Public Health England, February 2018
This report has been commissioned to summarise evidence to underpin policy and regulation of e-cigarettes/vaping devices. It finds:
- The addictiveness of nicotine depends on the delivery system.
- It is possible that the addictiveness of tobacco cigarettes may be enhanced by compounds in the smoke other than nicotine.
- As e-cigarettes have evolved, their nicotine delivery has improved. This could mean that their addiction potential has increased, but this may also make them more attractive to smokers as a replacement for smoking. It is not yet clear how addictive e-cigarettes are, or could be, relative to tobacco cigarettes.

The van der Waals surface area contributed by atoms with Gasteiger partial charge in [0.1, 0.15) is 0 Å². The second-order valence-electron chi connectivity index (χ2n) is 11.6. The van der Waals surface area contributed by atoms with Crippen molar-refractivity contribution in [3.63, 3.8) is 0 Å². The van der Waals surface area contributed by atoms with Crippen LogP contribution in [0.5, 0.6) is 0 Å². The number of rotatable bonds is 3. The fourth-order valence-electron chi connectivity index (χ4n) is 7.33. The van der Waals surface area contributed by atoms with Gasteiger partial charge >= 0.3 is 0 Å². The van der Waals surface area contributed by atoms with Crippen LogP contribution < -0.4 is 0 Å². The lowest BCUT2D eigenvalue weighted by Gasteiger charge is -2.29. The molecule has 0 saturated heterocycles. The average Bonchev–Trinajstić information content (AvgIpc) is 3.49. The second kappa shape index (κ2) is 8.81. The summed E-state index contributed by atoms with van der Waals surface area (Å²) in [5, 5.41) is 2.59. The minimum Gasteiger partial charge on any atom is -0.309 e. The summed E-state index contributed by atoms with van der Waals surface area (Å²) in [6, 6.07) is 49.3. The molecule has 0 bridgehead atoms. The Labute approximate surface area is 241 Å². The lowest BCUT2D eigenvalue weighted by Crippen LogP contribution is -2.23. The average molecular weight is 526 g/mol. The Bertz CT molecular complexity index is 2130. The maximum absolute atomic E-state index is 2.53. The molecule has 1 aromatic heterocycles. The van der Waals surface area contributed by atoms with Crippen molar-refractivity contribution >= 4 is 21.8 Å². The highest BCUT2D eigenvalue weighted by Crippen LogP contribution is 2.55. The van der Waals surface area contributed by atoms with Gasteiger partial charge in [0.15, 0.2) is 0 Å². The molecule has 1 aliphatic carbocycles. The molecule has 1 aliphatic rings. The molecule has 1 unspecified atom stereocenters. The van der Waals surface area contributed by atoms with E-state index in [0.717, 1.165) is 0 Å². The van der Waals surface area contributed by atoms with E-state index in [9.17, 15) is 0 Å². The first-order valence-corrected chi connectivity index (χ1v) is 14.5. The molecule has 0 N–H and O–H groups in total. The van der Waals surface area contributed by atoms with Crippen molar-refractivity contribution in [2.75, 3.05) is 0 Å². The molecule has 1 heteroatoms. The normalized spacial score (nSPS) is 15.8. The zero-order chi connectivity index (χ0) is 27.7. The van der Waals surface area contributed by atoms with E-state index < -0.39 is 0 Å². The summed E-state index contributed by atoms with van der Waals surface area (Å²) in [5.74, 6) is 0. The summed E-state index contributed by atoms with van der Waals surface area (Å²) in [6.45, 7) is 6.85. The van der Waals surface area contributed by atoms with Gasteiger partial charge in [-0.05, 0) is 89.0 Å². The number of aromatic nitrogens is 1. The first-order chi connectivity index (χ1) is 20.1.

- While nicotine has effects on physiological systems that could theoretically lead to health harms, at systemic concentrations experienced by smokers and e-cigarette users, long-term use of nicotine by ‘snus’ (a low nitrosamine form of smokeless tobacco) users has not been found to increase the risk of serious health problems in adults, and use of nicotine replacement therapy by pregnant smokers has not been found to increase risk to the foetus.
- Adolescent nicotine use (separate from smoking) needs more research.
- The long-term impact of nicotine from e-cigarettes on lung tissue is not yet known and may be different from its impact systemically.
Click here to view the report.